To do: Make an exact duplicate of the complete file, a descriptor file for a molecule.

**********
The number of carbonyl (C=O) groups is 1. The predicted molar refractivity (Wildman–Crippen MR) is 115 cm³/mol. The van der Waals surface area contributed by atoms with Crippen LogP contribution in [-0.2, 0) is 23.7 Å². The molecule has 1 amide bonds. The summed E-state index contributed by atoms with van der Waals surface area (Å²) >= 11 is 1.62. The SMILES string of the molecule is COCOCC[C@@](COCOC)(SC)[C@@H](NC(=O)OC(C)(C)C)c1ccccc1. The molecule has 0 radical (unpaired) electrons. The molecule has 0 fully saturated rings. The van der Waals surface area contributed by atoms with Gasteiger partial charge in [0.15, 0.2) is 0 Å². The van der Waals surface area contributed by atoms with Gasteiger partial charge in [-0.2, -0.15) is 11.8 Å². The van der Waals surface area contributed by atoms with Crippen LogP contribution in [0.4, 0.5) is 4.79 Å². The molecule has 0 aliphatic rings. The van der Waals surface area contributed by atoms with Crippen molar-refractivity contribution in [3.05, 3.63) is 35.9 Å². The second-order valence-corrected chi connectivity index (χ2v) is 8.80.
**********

The number of carbonyl (C=O) groups is 1. The predicted molar refractivity (Wildman–Crippen MR) is 115 cm³/mol. The van der Waals surface area contributed by atoms with Crippen LogP contribution in [-0.2, 0) is 23.7 Å². The molecule has 1 amide bonds. The summed E-state index contributed by atoms with van der Waals surface area (Å²) >= 11 is 1.62. The SMILES string of the molecule is COCOCC[C@@](COCOC)(SC)[C@@H](NC(=O)OC(C)(C)C)c1ccccc1. The molecule has 0 radical (unpaired) electrons. The molecule has 0 fully saturated rings. The van der Waals surface area contributed by atoms with Gasteiger partial charge in [0.15, 0.2) is 0 Å². The van der Waals surface area contributed by atoms with Gasteiger partial charge in [-0.2, -0.15) is 11.8 Å². The van der Waals surface area contributed by atoms with Crippen LogP contribution in [0.4, 0.5) is 4.79 Å². The molecule has 0 aliphatic rings. The van der Waals surface area contributed by atoms with Crippen molar-refractivity contribution in [3.05, 3.63) is 35.9 Å². The second-order valence-corrected chi connectivity index (χ2v) is 8.80.